Kathy Divis

Extreme Winter Offers Example of Big Data Use

by Kathy Divis | Jan 30, 2014
SnowJam 2 2014SnowJam 2014Brrr, it’s cold!!! For most of us in the US, and definitely for us in Atlanta this week, we’ve had a lot of extreme weather conditions so far this winter. Spring simply can’t get here fast enough. But other than sharing a personal observation, how does that relate to healthcare marketing? In an article on big data, David Meerman Scott, one of the keynote speakers at the 17th Annual Healthcare Internet Conference last November, talks about big data, or “rich data,” as he prefers to call it. Scott believes that while most people are somewhat familiar with the term “big data” and have an understanding, to some degree, of what it is, they don’t really understand the implications that big data can have for their business. Thus, most organizations aren’t taking advantage of the power of big data. Data is everywhere, in massive amounts. But how can your organization turn all that data into revenue? Combining customer profiles with social media profiles and demographic information can certainly help to create targeted profiles for marketing campaigns. Although this can evoke a “creep factor” for some people, Scott says he personally appreciates when businesses he frequents regularly pays attention to his purchasing patterns and sends him offers that he is actually interested in. But we were speaking of cold weather earlier – how does that fit in? Well, real-time data analysis is very important for day-to-day business operations. In Scott’s example, the local big-box home improvement store or the local big-box mass merchandiser might consider the weather in planning sales strategies. Strategies that might be employed include:
  • Monitoring the weather forecasts to know when extreme weather conditions, such as a blizzard and/or extremely cold temperatures are coming, and prepare their stock accordingly. With enough notice, supplies can be diverted from other locations that won’t be affected so that enough stock will be on hand for the local weather situation.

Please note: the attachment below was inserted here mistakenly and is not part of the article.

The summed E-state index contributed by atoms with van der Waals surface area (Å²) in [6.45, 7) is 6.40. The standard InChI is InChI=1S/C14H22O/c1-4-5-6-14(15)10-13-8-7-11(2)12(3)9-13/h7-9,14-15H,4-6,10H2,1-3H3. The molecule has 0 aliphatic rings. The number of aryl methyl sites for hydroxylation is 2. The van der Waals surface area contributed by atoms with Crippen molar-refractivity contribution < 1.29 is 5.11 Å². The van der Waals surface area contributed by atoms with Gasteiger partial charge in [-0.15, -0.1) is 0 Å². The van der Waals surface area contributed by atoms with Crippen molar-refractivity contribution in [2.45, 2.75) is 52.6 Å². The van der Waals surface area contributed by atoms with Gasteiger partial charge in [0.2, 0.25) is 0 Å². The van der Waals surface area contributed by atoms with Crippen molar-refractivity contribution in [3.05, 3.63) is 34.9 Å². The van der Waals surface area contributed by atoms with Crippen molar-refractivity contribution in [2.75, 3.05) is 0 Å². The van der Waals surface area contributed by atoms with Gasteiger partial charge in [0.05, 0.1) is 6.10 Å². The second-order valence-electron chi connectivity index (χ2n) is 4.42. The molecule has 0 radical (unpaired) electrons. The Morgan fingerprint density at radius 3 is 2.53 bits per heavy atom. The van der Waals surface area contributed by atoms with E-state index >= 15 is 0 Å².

• Setting up a special Web site that updates dynamically based on point-of-sale systems so that customers will know if the items they need are available and at which location they can be found.
  • Monitoring social media for mention of particular items, such as snow shovels, and commenting on posts when appropriate.
  • Sending targeted emails to customers, based on purchase history, containing offers for items pertinent to the upcoming weather conditions.
  • Using a real-time Google AdWord campaign, linking current weather conditions with available pertinent stock and offers available for that stock. The ads would, of course, point to the dynamically-updating Web page so that customers would know the availability of these products.
Does this example give you ideas for how your organization could better use big data? If so, share examples of what you're doing and what you have planned. We'd love to hear from you and learn about your successes and challenges. And stay warm; Spring is only 50 days away!    
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